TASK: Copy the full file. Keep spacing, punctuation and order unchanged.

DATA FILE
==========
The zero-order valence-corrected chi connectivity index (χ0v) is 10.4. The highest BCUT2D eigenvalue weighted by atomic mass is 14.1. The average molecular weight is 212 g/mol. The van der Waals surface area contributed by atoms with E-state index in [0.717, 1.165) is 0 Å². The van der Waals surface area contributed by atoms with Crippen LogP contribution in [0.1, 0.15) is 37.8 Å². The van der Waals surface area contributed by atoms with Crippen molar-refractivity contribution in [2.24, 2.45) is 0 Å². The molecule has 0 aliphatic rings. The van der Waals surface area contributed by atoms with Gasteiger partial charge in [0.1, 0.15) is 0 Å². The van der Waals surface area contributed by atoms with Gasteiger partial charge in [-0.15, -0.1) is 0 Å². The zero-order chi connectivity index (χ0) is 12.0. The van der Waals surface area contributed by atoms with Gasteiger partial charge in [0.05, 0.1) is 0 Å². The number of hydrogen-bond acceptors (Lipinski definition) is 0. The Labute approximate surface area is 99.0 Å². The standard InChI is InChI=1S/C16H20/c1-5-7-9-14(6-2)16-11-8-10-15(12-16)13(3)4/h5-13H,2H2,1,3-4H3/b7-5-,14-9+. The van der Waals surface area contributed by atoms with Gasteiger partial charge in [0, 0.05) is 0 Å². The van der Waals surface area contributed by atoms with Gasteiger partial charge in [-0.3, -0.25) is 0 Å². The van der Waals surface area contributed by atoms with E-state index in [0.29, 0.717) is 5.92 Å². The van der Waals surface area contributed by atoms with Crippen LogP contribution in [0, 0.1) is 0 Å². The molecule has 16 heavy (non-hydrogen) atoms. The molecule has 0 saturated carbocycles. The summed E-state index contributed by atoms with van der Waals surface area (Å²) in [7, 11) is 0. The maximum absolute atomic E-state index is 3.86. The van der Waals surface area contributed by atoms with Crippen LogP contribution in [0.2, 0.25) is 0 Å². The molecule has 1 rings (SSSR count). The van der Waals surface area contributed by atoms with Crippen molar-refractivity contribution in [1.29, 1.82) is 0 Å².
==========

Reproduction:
The zero-order valence-corrected chi connectivity index (χ0v) is 10.4. The highest BCUT2D eigenvalue weighted by atomic mass is 14.1. The average molecular weight is 212 g/mol. The van der Waals surface area contributed by atoms with E-state index in [0.717, 1.165) is 0 Å². The van der Waals surface area contributed by atoms with Crippen LogP contribution in [0.1, 0.15) is 37.8 Å². The van der Waals surface area contributed by atoms with Crippen molar-refractivity contribution in [2.24, 2.45) is 0 Å². The molecule has 0 aliphatic rings. The van der Waals surface area contributed by atoms with Gasteiger partial charge in [0.1, 0.15) is 0 Å². The van der Waals surface area contributed by atoms with Gasteiger partial charge in [-0.15, -0.1) is 0 Å². The zero-order chi connectivity index (χ0) is 12.0. The van der Waals surface area contributed by atoms with Gasteiger partial charge in [0.05, 0.1) is 0 Å². The number of hydrogen-bond acceptors (Lipinski definition) is 0. The Labute approximate surface area is 99.0 Å². The standard InChI is InChI=1S/C16H20/c1-5-7-9-14(6-2)16-11-8-10-15(12-16)13(3)4/h5-13H,2H2,1,3-4H3/b7-5-,14-9+. The van der Waals surface area contributed by atoms with Gasteiger partial charge in [0, 0.05) is 0 Å². The van der Waals surface area contributed by atoms with Gasteiger partial charge in [-0.3, -0.25) is 0 Å². The van der Waals surface area contributed by atoms with E-state index in [0.29, 0.717) is 5.92 Å². The van der Waals surface area contributed by atoms with Crippen LogP contribution in [0, 0.1) is 0 Å². The molecule has 16 heavy (non-hydrogen) atoms. The molecule has 0 saturated carbocycles. The summed E-state index contributed by atoms with van der Waals surface area (Å²) in [7, 11) is 0. The maximum absolute atomic E-state index is 3.86. The van der Waals surface area contributed by atoms with Crippen LogP contribution in [0.2, 0.25) is 0 Å². The molecule has 1 rings (SSSR count). The van der Waals surface area contributed by atoms with Crippen molar-refractivity contribution in [1.29, 1.82) is 0 Å².